It is safe to say that the Western world is a more romantic, more erotic and, possibly, even sexier place to live in since Dr. Ruth Westheimer. It is certainly more sexually liberated in the wake of Westheimer’s groundbreaking radio show, Sexually Speaking, which began airing in the early 1980s as a 15-minute taped midnight slot and quickly became an hour-long live show with a sky-high rating.
Westheimer – better known as Dr. Ruth – is now 87 and, judging by the bucketloads of energy that whizzed down the telephone line when we chatted last week, is as irrepressible and zestful as ever. The internationally renowned New York-based media sex therapist is a staunch supporter of this country, and she will be back in Israel later this week to attend the Jewish Film Festival Jerusalem (JFFJ) at the Jerusalem Cinematheque.
Her Dr. Ruth Comes to the Cinema spot in the lineup takes place at 1 p.m. on Friday and promises “an enlightening, stimulating, and always entertaining look at cinema and its relationship with sexuality and intimacy in the 20th and 21st century.”
Westheimer is not only a fully qualified psychologist and sex therapist, she has been around long enough to follow the radical changes that have occurred in the way that sex and nudity are portrayed on the silver screen. Back in the day, when the German-born cultural icon was getting her first taste of big-screen entertainment, physical love was portrayed in a far more controlled manner.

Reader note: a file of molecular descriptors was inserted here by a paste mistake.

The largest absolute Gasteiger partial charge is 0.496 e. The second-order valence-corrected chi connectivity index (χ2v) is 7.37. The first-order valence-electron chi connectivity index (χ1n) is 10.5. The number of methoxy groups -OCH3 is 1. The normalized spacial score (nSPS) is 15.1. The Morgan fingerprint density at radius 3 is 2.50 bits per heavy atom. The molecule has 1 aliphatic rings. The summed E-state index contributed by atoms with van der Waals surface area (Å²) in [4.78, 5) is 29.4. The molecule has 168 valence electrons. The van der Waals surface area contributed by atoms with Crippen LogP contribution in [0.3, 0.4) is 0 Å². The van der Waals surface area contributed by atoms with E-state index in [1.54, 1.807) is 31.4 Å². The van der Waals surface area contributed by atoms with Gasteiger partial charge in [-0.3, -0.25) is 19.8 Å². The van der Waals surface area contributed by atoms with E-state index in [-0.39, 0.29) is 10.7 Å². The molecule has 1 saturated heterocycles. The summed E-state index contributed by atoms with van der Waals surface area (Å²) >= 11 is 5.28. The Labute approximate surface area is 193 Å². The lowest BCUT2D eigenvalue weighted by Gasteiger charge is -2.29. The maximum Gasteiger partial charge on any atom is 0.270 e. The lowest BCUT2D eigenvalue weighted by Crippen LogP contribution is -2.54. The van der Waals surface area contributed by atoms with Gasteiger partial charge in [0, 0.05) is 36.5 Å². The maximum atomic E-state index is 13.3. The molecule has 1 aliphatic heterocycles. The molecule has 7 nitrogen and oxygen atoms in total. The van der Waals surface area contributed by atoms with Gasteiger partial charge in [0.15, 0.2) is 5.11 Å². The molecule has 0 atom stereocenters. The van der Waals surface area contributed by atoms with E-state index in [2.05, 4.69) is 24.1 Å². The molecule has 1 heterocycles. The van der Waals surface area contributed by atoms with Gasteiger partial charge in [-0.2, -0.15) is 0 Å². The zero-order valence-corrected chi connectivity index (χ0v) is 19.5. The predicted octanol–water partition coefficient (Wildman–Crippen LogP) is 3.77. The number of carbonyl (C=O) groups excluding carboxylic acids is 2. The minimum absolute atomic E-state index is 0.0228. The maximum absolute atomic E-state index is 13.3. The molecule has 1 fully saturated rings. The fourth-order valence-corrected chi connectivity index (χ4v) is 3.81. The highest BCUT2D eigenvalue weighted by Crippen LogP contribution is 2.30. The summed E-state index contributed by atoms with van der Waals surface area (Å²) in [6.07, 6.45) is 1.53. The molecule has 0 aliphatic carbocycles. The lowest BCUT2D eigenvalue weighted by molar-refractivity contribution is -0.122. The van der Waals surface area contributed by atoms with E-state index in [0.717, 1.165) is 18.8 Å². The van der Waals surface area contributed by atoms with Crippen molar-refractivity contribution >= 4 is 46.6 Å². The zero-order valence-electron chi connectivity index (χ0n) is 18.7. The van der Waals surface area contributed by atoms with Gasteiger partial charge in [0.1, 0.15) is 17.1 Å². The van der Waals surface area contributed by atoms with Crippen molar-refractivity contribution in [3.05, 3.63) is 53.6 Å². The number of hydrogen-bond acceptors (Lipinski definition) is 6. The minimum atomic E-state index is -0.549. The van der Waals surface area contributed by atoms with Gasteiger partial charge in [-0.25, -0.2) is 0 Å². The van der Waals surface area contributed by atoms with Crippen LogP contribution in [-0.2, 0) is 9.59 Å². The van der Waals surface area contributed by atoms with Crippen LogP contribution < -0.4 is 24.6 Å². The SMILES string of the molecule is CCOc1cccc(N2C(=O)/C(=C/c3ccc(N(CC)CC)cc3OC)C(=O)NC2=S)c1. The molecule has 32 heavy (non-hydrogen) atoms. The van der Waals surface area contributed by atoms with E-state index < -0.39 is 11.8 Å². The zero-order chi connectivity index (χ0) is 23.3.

“You couldn’t even show a couple in bed together,” she notes in her heavily German-accented English.
“One of the couple had to have their foot down on the floor,” she adds with a chuckle.
As an expert on the subject, and with plenty of cinema- viewing mileage behind her, there can’t be many better qualified than Westheimer to offer insight about the way more explicit Hollywood sex scenes, not to mention pornography on the Internet, have impacted on eroticism, romanticism and sex in real life. She is clearly not a great fan of the unrealistic portrayal of love life.
“The expectations are much higher,” she says. “People think their bedroom has to be like a movie set and, out of these expectations being so high, we also have disappointments. We have more boredom in the bedroom.
Many of the questions I get are about boredom.”
It’s not that Westheimer is dead set against watching pornography, but she says we shouldn’t get carried away with the artificially crafted scenes.
“I don’t have a problem telling couples to watch some sexuality explicit movies in order to get aroused, but I tell them that, afterwards, they should put that aside and use their own imagination.”
That certainly goes for people in middle age and even into their golden years.
“I get a lot of questions, especially from men, about watching sexually explicit material in order to get aroused, and tell them to go ahead.”
Age, says Westheimer, should be no barrier to having a healthy active sex life, and she has the religious evidence to back that up.
“It says specifically in the Jewish tradition – I did a book called Heavenly Sex: Sexuality in the Jewish Tradition – that even after menopause a husband is still obligated to provide sexual satisfaction to his wife. This is very interesting because it shows that sex is not only for procreation, it is also for recreation.”